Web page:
A presentation to the 16th edition of the series of FAPESP 60 Years Conferences emphasized the importance of giving users of digital communications technology a minimum of means to defend themselves from fake news (photo: Rodion Kutsaiev/Unsplash)
Published on 12/19/2022
By José Tadeu Arantes | Agência FAPESP – “Digital culture” is an idea that is rapidly becoming obsolete. Culture is undergoing such a comprehensive and irreversible process of digitalization that to speak of digital culture is almost redundant. Digitalization is becoming as integral a part of human activity as electricity, and before long no one will bother to point this out.
With these thoughts, Giselle Beiguelman began her presentation to the 16th edition of the series of FAPESP 60 Years Conferences. The title of the event was precisely Digital Culture.
Beiguelman is a researcher, artist, writer and activist, and teaches at the University of São Paulo's School of Architecture and Urbanism (FAU-USP).
At the core of this process of digitalization of culture, Beiguelman argued, images act as the main interfaces mediating everyday life. “Images do far more than convey ideas and languages. Images have become the focus for current political tensions,” she said.
She went on to describe the “datasphere”, which has a real presence and which we produce, but which envelopes us and by which we are constantly produced, giving rise to new forms of surveillance, exclusion and oppression dictated by algorithms.
Beigelman also spoke about deep fakes, videos that are produced by synthesizing images and sounds using artificial intelligence (AI), and that purport to show people saying and doing things they have never said or done. Combining big data and machine learning, deep fakes take the manipulation of minds exemplified by fake news to an extreme.
Given the tsunami of images produced every day and distributed throughout the world by multiple platforms, she urged her audience to strive for “digital literacy” in order to acquire at least some ability to distinguish between truth and falsehood, and to avoid being manipulated like cattle in a “society with more control than has ever been imagined”.
To some extent, Beiguelman’s presentation complemented the talk by sociologist Muniz Sodré, which preceded it. Sodré is an emeritus professor at the Federal University of Rio de Janeiro (UFRJ), a member of the Bahia Academy of Letters, and a former President of Brazil’s National Library Foundation (2005-11).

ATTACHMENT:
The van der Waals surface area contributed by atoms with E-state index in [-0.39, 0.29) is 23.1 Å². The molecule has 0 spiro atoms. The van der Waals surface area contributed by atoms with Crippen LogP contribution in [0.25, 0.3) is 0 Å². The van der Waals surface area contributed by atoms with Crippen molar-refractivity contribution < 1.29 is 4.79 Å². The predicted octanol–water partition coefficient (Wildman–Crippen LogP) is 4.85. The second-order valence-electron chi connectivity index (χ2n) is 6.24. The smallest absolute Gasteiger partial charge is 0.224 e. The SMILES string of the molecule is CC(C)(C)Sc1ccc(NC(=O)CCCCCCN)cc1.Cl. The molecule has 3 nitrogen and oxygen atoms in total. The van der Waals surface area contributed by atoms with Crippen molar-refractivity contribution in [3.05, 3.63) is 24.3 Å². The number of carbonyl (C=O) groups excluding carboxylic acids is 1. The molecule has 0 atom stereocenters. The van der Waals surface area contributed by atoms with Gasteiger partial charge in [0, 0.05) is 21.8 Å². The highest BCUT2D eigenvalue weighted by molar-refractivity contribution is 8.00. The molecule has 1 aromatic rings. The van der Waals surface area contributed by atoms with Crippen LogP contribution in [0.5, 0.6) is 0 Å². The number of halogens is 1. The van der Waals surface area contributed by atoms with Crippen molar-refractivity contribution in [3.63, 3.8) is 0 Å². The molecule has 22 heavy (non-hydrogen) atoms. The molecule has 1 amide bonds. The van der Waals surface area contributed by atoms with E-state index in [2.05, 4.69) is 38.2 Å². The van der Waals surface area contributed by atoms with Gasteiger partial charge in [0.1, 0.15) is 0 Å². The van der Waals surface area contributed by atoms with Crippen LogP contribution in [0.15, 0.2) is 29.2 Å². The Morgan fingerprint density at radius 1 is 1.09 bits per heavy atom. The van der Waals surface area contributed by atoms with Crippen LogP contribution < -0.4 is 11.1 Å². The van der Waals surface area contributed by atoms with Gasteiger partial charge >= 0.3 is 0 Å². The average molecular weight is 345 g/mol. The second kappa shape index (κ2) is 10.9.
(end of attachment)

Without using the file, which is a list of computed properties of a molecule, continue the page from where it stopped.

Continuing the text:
In his presentation, he spoke about the links between technology and culture, and how to conceive of our relationship with technological exteriority. “It’s not a matter of rejecting or demonizing technology, which is a product of human ingenuity, but of making technology human,” he said. “Without the cultural dimension, technology becomes narcissistically trapped in itself. It fascinates us because its technical performance, which encompasses individual cognition, is so effective, but to date it has repressed all links to community and the socio-historical context. These links are what make knowledge politically transitive.”
Sodré associated culture with the Greek philia, which is usually translated as “friendship” but also refers to “neighborliness”, “cohabitation”, “a predisposition to sociability”, and even “communication”.
“Culture isn’t a bundling together of different kinds of content. Culture is active mapping of the world around us,” he said.
“Digital addiction is the object’s secret revenge against the sovereignty of the subject,” he added. “Unless technology is compatible with culture, it becomes remote from the technical heart,” which is “the identity of the human and the technological, without radical separation”, or “the object’s insertion into a web of interpersonal relations.”
The 16th FAPESP 60 Years Conference was chaired by Eduardo Morettin, a professor at the University of São Paulo’s School of Communications and Arts (ECA-USP). Opening remarks were delivered by Marco Antonio Zago, President of FAPESP.
Zago recalled that the popularization of digital media has been accompanied by enormous technical development. “The scale of this revolution can only be compared to the introduction of movable-type printing by Gutenberg in the fifteenth century,” he said. However, the information conveyed by mainstream media is far more subject to verification, whereas “anyone can spread fake news via the new digital media”.
Digital systems have given voice to extremists and disinformation, he added, concluding with this food for thought: “How can we defend society’s interests without restricting freedom of expression?”
A complete recording of the 16th FAPESP 60 Years Conference on Digital Culture can be watched at: www.youtube.com/watch?v=hMoGrRjPMOI.
The previous events in the series are at: 60anos.fapesp.br/conferencias.